'The King and I' at Marriott Theatre is a gem of a holiday present
“The King and I,” now at Marriott Theatre, is an extraordinary production that flows seamlessly from the opening number, “I Whistle a Happy Tune” sung by Anna Leonowens (Heidi Kettenring) and her son, Louis (Michael Semanic), to that song’s reprise in the finale’s death scene.
The number really encapsulates an underlying theme of, as the song says, “Make believe you’re brave.”
In the 1860s, Anna, a British teacher, bravely leaves colonial Singapore for Siam when the King (historically known as Mongkut) wants someone to teach his children Western ways.
The King, a Buddhist scholar who contemplates the differences between science and religion, bravely, but with great difficulty, ventures away from his court and country’s traditions to save it from being colonized.
Princess Tuptim (Megan Masako Haley), a gift to the King from Burma, bravely presents the “Uncle Tom’s Cabin” tale as “The Small House of Uncle Thomas,”a masterfully done ballet. Her message to the King is that slavery is wrong.
On the surface, the King agrees and thinks he should send President Abraham Lincoln some elephants to help win the United States’ civil war. But he still considers his wives and concubines as possessions.
Written by Richard Rodgers and Oscar Hammerstein II, the musical was derived from the real-life challenges told in governess Anna Leonowens’ memoirs. Author Margaret Landon turned Leonowen’s story into the 1944 novel, “Anna and the King of Siam.”
However, since the show premiered on Broadway in 1951, it is Rodgers’ music and Hammerstein’s lyrics that have captured audiences with “Hello, Young Lovers,” “Getting to Know You,” “We Kiss in a shadow,” “Something Wonderful,” "I have Dreamed,” and “Shall we Dance.”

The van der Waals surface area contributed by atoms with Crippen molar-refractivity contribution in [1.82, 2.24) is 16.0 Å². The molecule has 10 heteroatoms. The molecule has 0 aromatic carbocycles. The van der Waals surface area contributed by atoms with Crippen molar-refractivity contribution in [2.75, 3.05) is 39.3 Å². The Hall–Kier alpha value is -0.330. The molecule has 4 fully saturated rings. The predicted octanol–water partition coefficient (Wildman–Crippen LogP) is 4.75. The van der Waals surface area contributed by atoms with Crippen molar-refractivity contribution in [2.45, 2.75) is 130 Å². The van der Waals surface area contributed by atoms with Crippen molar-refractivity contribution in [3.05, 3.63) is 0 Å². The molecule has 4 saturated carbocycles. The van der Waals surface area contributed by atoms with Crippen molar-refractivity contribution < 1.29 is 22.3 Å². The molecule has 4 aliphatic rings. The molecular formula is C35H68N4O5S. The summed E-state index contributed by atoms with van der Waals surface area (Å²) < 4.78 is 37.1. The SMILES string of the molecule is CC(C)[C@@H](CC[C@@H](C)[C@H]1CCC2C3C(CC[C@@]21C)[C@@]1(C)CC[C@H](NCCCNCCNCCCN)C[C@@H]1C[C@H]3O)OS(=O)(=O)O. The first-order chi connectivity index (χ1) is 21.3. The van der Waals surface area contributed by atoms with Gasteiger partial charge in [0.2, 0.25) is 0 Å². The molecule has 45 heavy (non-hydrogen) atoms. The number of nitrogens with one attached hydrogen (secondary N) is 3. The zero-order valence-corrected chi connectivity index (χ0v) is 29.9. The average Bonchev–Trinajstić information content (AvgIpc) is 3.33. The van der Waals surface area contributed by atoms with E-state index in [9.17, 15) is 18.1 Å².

There isn’t a weak voice or character in this cast. Even the Royal Children are delightful and adorable. Mathew Uzarraga as Prince Chulalongkorn does a fine job striking the poses expected of the heir apparent.
But it is the exceptional voices of Ketenring, Haley, Devin Ilaw (Tuptim’s lover Lun Tha) and Kristen Choi (Lady Thiang), turn a normally pleasing show into an extraordinary production. Indeed, Choi’s operatic interpretation of “Something Wonderful” is a stand-out number.
As the King of Siam, Andrew Ramcharan Guilarte perfectly presents the cultural conflicts and challenges of commanding respect while changing a country’s ethics and attitudes.
Director Nick Bowling subtly pulls out the humor inherent in East meets West situations and dress, such as Anna’s hoop skirts as opposed to Siam’s form-fitting clothing.
Imagine trying to bow wearing a hoop skirt so the underwear doesn't show or children’s wonderment about the body shape under a broad-skirt.
Nancy Missimi’s gorgeous costumes made the scenes feel as if they really were taking place in a palace in Siam.
Tommy Rapley’s choreography of “The Small House of Uncle Thomas” ballet is brilliant and reminiscent of a Mary Zimmerman-style production.
In all, Marriott Theatre’s “The King and I” is a gem of a holiday present.